Taybeh Brewery, the only Palestinian microbrewery, has cancelled its 2014 October festival in the wake of Gazans still suffering after war with Hamas.
The Taybeh Brewery, located in the West Bank town of the same name, has cancelled its annual Oktoberfest this year following the summer war in Gaza, according to USA Today.
“The blood in Gaza still did not dry, so we felt we needed better times to celebrate,” said master brewer Nadim Khoury, who runs the family-owned business.
This is the first time the brewery has not hosted the October festival in the town in a decade. Khoury says he is now considering holding it at Christmas.
Khoury’s love of beer started during his college days in Boston — home to the well-known Samuel Adams beer — where he had a home-brew kit that he always took with him during his yearly visits back to Taybeh.
Born and raised in the largely Christian town, Khoury returned home in 1993, after the signing of the Oslo Accords, He says he wanted to help establish what he thought would become the Palestinian state.
In 1995, Khoury and his brother David created the first and only Palestinian microbrewery – not a no-brainer in a community that is 95% Muslim and in which alcohol and alcohol advertising are strictly taboo. Growth was slow and it was only in the mid-2000s that Taybeh beer began to reach a wider market beyond the Christian towns in the West Bank.
Today, Taybeh beer is sold in Israel and Europe and has a solid reputation, based on Khoury’s training in the traditional German style of brewing beer. He says he uses a top fermenting yeast and cold lagering to create a clean taste and doesn’t include additives, chemicals or sugar in the brewing process.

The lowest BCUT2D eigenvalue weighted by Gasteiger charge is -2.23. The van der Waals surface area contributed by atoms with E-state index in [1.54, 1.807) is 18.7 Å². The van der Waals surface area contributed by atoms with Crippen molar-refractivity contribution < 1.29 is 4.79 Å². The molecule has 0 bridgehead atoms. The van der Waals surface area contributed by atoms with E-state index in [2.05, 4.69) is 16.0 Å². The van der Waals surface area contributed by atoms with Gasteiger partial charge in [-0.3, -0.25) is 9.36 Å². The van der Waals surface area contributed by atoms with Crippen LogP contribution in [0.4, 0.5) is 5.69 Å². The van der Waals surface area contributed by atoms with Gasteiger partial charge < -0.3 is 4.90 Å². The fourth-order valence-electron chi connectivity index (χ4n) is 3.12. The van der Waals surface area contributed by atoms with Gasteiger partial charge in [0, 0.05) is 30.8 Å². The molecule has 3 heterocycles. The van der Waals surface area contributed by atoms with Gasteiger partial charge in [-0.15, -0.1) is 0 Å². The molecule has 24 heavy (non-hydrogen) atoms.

Brewing under occupation has its drawbacks, Khoury says. Until recently, exporting kegs of Taybeh beer into Israel required going through a checkpoint nearly six hours away. The kegs were checked for explosives before being sent to Jerusalem and other parts of Israel. Now the brewery has a permit to use a checkpoint that’s only a 45-minute drive away.
“Brewing here … is not like brewing anywhere in the world. If I run out of yeast in Germany or Belgium, you can go down the street to get more. Here you have to plan things in advance,” he says.
Khoury’s hopes of participating in the building of Palestine in 1993 were not realized, but he still hopes for a long-term solution for the Palestinian people. He doesn’t think aid from the U.S. or Europe is the answer. “We believe the state of Palestine can be built by people coming back and investing in their country, not by waiting for aid,” he says.
View original HAARETZ publication at: http://www.haaretz.com/news/middle-east/1.620159